What is the horizon of Qurʾānic studies in the West? (12ᵗʰ‒18ᵗʰ centuries)

Sana Bou Antoun

PhD student at Paris-IV Sorbonne Université

icon-calendar Tuesday November 10ᵗʰ, 2020

Western studies of the Qurʾān have a very ancient history, dating back to the 12ᵗʰ century, and it is important to study this history in order to better understand the stakes of the current situation. Consisting mainly of translations exercises accompanied by commentaries in which extensive philological remarks and polemical content are intertwined, these Qurʾānic studies bear witness to the ambivalent relationship between West and East, and therefore between European specialists in Semitic languages and the Qurʾān.

Several factors have triggered the interest of scholars in Europe in the Middle Ages for the Qurʾān. Some scholars initially considered that the Arabic language could be used to better understand Hebrew and other Semitic languages. Others had a plan to convert Muslims to Christianity. And finally, others wanted to better understand Islam, which they spontaneously analyzed as a Christian heresy.

If before the 12ᵗʰ century the Qurʾān was known to the West only through the eyes of Eastern Christians, the Latin translation of Robert of Ketton in 1143 provided direct access to the text to Western scholars. Using an elegant Biblical Latin language, and relying on classical commentaries, such as that of al-Ṭabarī (d. 310/923), the translation of Robert of Ketton is certainly intended to refute the Qurʾān, but by taking it seriously.

The situation changed in the 14ᵗʰ century with the humanist scholars during the Renaissance era, who were in a conflictual relationship with the Ottoman Empire, and who insisted more on the political dimension of the figure of the Prophet Muḥammad than on his ethical and eschatological message. Humanists also relegated Arabic to a second place behind Hebrew. The first translations into European vernacular languages were published in this time.

The anti-clericalism and anti-Christianity of the 17ᵗʰ and 18ᵗʰ centuries in Europe then tended to present Islam as a more rational religion than Christianity. As for the dominant position of Hebrew in Semitic studies, it was reinforced by Protestantism.

As John Tolan writes, Qurʾānic studies in the West have first and foremost been a mirror for the European intellectual tradition, reflecting its own internal questions, concerns and debates on Biblical and religious issues in general.

Mysticism Comes to School

Notes on a Work in Progress, by Simon Conrad

PhD student at Princeton University

icon-calendar Tuesday October 20ᵗʰ, 2020

When he returned from Cambridge in 1930 with his doctorate in his pocket after nine years of study, Abū al-ʿIlā ʿAfīfī (1897‒1966) was determined to introduce Sufi studies at the Egyptian University. This idea was considered preposterous by his peers, who wanted to entrust him with the teaching of logic.

His doctoral work consisted in systematizing Ibn ʿArabī’s (d. 638/1240) thought, which he treated as a philosopher of intuition, on par with contemporary philosophers such as James (1842‒1910) or Bergson (1859‒1941), rather than as a mystic. If on a personal basis, it is indeed mysticism that interests ʿAfīfī, defined as the intuitive understanding of the divine, his academic project is above all to propose an analysis of the texts of the Arab-Islamic heritage with contemporary tools.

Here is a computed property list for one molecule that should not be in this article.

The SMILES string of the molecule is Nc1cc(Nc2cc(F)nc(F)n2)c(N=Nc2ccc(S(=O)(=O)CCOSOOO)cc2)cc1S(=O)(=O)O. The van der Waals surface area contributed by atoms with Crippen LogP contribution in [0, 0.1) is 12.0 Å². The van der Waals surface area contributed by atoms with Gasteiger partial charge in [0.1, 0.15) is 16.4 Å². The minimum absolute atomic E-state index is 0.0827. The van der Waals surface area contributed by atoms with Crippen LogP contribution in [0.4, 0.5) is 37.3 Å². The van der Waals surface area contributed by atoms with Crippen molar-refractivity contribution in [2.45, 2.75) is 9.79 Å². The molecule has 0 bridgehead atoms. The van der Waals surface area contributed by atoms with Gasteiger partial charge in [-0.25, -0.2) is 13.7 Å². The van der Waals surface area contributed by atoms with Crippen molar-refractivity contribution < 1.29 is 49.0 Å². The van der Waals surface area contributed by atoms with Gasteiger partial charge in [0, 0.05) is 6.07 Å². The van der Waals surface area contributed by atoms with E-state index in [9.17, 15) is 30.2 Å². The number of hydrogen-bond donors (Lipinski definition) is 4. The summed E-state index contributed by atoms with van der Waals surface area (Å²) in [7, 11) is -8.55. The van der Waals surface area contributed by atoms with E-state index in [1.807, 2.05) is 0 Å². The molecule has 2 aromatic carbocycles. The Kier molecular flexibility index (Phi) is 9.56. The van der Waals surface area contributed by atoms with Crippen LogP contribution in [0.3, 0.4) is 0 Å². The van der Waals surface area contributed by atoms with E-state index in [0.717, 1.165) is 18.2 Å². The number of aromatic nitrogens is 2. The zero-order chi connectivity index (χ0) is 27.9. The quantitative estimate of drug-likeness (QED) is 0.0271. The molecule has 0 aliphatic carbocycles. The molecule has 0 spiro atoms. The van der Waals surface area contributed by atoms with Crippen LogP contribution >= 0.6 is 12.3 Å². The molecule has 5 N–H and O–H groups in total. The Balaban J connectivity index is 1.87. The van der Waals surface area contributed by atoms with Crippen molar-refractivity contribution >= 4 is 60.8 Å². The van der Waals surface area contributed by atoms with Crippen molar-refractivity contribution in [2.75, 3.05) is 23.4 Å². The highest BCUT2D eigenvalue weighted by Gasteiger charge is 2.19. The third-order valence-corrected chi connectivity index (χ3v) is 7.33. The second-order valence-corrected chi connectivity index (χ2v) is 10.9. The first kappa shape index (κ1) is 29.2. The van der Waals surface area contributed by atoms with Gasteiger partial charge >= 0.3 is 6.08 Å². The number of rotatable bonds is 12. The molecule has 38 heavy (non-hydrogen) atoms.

A discreet intellectual and mystic, ʿAfīfī nevertheless entered into public debates with his contemporaries on the question of the opposition—which he refused—between a supposedly spiritual East and a materialistic West, or on the epistemological status of intuition: he considered that intuition could indeed be a source of knowledge in its own right.

Abū al-ʿIlā ʿAfīfī, like others invested in bringing the mystical tradition to the fore at this time, constitutes a missing link in the history of the Arab thought in the era of decolonization, and sets the stage for more flamboyant thinkers such as Abū al-Wafā al-Taftāzānī (1930‒1994) and ʿAbd al-Raḥmān Badawī (1917‒2002).

A first reading of Le Coran des historiens (Cerf, 2019)

Adrien de Jarmy

PhD candidate at Sorbonne Université, IDEO/IFAO Fellow

icon-calendar Tuesday February 11ᵗʰ, 2020

While the classical Muslim exegetical tradition considers the Qurʾān as a starting point, and focuses on clarifying its obscure points by referring to the life of the Prophet and His sayings, the contemporary tendency of many researchers in the West is to consider it as a point of arrival. In other words the Qurʾān is the product of Late Antiquity, which collects previous religious, philosophical and cultural traditions. A third tendency is to study the Qurʾān alone, outside of its Late Antique context and outside of the Islamic tradition.

This Coran des historiens chooses the second approach, that of the context of Late Antiquity, excluding the studies of researchers such as Jacqueline Chabbi or Michel Cuypers who study the Qurʾān for its own sake, or the school of Angelika Neuwirth who does not reject the Islamic tradition as a source of interpretation of the text.